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2006 TPL Achievements

Since it was founded in 1972, TPL has helped protect more than two million acres of land, from the inner city to the wilderness, in 46 states. Katahdin Lake in maine is now permanently preserved.

In 2006, The Trust for Public Land (TPL,, a national land conservation nonprofit, protected more than 113,000 acres of land in 33 states, with a fair-market value of more than $350 million. In addition, TPL and its affiliate, the Conservation Campaign, helped 33 states, counties, and municipalities nationwide pass measures that will generate more than $4.8 billion in new funding for parks and open space protection. 2006 conservation highlights include:

  • Wao Kele O'Puna, Hawai'i Island, Hawai'i
    The state's last large lowland native rainforest, Wao Kele O'Puna was returned to Native Hawaiian ownership this year for traditional hunting, gathering and religious practices. Wao Kele O'Puna provides critical habitat, a vital seed bank for the re-growth of native forests covered by lava flows, and contributes to the largest drinking water source on Hawaii Island. For more visit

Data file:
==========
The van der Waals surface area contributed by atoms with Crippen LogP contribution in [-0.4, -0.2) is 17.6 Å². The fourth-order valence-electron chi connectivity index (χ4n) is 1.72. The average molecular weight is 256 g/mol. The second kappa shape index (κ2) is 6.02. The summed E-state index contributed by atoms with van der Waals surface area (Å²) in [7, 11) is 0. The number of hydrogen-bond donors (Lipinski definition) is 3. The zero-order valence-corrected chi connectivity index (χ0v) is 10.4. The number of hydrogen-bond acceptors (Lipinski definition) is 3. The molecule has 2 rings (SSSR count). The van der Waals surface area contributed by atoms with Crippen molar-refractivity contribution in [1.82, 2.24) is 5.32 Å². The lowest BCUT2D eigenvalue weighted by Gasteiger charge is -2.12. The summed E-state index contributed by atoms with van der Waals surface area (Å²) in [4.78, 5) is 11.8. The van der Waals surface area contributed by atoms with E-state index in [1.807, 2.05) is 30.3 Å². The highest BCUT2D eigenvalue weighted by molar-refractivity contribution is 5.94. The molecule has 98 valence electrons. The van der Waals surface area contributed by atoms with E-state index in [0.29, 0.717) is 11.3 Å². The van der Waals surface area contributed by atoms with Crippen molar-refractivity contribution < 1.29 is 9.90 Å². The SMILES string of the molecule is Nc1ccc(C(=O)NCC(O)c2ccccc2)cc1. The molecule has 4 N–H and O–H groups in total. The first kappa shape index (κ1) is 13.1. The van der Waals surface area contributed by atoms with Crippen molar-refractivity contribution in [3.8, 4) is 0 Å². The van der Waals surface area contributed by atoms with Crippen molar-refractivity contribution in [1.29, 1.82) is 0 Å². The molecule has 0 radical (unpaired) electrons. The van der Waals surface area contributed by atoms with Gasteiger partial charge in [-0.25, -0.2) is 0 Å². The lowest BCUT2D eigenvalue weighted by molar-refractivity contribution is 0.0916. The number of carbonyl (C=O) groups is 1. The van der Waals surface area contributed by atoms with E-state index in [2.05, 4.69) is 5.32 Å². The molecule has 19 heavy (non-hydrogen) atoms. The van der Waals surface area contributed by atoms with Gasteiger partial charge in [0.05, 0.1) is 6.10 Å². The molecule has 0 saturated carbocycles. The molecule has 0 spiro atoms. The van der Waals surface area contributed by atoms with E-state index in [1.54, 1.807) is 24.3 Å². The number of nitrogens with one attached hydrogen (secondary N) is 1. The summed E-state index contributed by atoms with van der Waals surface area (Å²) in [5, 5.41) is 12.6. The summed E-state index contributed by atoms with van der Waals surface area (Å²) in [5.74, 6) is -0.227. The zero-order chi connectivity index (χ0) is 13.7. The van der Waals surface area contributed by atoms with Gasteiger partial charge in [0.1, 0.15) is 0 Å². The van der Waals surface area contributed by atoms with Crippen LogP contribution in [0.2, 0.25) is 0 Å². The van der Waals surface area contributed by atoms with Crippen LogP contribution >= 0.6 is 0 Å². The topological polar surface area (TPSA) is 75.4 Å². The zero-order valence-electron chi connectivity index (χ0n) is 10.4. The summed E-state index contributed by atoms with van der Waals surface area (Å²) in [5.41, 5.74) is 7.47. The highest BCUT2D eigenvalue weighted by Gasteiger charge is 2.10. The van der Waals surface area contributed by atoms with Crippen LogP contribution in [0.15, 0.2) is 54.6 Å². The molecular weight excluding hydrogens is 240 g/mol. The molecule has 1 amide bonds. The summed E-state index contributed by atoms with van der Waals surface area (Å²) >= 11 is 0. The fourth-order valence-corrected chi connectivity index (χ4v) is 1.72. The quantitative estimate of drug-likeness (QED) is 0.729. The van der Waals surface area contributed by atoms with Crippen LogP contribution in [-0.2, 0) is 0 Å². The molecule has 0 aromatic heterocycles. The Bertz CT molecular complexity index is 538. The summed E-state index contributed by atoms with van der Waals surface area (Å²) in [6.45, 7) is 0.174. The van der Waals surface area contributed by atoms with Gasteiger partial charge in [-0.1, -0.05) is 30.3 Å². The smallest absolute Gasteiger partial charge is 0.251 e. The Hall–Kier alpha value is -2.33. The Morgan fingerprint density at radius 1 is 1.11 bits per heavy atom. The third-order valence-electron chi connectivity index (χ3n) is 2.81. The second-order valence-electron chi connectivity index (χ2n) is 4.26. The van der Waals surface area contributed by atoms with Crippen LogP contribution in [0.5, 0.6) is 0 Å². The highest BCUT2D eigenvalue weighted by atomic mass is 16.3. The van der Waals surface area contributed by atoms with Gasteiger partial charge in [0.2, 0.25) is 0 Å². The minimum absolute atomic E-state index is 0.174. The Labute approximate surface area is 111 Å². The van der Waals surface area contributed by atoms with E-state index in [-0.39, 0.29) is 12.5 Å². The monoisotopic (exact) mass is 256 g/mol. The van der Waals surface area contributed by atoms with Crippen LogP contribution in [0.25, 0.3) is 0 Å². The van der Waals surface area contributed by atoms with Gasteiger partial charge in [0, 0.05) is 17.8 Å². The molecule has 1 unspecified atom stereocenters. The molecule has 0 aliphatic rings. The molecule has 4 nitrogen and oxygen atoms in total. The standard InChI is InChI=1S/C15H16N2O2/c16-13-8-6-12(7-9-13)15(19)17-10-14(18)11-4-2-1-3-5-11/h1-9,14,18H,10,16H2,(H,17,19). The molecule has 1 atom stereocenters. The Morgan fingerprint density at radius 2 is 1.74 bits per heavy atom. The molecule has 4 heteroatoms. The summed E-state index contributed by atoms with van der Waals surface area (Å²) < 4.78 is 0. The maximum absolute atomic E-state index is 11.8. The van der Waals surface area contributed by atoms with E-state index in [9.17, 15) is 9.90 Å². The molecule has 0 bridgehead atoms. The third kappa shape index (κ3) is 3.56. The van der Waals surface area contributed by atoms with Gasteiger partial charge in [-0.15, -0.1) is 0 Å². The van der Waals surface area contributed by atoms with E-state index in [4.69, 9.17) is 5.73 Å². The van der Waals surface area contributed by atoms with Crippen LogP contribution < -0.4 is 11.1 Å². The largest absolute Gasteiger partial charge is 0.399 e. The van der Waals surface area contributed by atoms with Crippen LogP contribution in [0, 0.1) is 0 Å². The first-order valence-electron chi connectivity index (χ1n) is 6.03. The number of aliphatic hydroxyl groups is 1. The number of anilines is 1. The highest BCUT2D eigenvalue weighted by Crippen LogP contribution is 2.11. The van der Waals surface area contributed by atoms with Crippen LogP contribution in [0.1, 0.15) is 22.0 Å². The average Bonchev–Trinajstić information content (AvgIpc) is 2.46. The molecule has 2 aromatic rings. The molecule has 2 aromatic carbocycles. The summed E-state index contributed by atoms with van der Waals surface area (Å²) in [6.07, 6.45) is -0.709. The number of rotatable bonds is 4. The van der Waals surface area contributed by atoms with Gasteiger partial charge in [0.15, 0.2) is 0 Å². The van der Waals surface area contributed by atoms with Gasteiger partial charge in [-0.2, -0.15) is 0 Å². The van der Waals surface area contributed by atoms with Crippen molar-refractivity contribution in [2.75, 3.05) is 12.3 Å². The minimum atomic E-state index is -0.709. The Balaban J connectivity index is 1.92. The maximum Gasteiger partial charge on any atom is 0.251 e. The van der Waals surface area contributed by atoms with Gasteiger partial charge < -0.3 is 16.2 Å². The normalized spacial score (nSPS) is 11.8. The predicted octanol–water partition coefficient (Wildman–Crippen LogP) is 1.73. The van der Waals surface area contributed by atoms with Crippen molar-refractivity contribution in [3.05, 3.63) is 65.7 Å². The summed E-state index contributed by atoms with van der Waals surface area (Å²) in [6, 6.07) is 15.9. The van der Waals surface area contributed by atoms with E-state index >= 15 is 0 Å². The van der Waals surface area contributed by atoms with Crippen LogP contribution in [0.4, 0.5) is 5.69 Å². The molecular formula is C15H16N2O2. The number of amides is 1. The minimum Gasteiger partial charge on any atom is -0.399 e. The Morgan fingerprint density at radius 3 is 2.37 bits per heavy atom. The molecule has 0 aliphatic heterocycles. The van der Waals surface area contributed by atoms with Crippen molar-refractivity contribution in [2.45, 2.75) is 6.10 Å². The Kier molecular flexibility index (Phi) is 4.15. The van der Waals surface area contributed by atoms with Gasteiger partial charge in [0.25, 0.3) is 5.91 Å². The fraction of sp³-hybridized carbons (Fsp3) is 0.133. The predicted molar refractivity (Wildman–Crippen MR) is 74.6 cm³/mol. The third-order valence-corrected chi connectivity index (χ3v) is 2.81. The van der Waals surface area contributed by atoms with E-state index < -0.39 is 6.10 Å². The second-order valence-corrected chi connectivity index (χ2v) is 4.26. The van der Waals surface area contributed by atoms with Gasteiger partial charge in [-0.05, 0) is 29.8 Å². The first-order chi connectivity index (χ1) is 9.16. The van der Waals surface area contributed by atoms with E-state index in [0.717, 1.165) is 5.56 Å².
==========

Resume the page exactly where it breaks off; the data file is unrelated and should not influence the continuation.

• Sun Ranch, Swan River Valley, Montana
    At more than 18,000 acres, the Sun Ranch lies within the Greater Yellowstone Ecosystem, contains nine miles of the Madison River and some of the ecosystem's most important wildlife habitat and wildlife corridors. The Sun Ranch stretch of the upper Madison River is considered the birthplace of wild trout management and one of the first places where "catch and release" regulations were adopted in the U.S. For more visit
  • Katahdin Lake, Maine Katahdin Lake, along with 4,000 acres that include old-growth forest, miles of pristine lake frontage, and spectacular views of Mount Katahdin, is now part of Baxter State Park. The land will be permanently preserved as a wilderness sanctuary, fulfilling former Governor Percival P. Baxter's original vision for the park he donated to the people of Maine. For more visit
  • P.S. 274 Kosciuszko Community Playground, Bushwick, Brooklyn, New York
    Eighth-grade students were part of a team that designed a one-acre community park at Brooklyn's P.S. 274, serving the school's 1,000 students as well as children and families in the surrounding community. There are nearly 2,600 children under the age of 18 within a quarter-mile of the school. The new park transforms a cracked asphalt lot into a community playground that includes basketball courts, artificial turf field, running track, play equipment, game tables, trees, benches, bleachers, and a stage. For more visit

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December 6, 2019, 12:39 pm PDT

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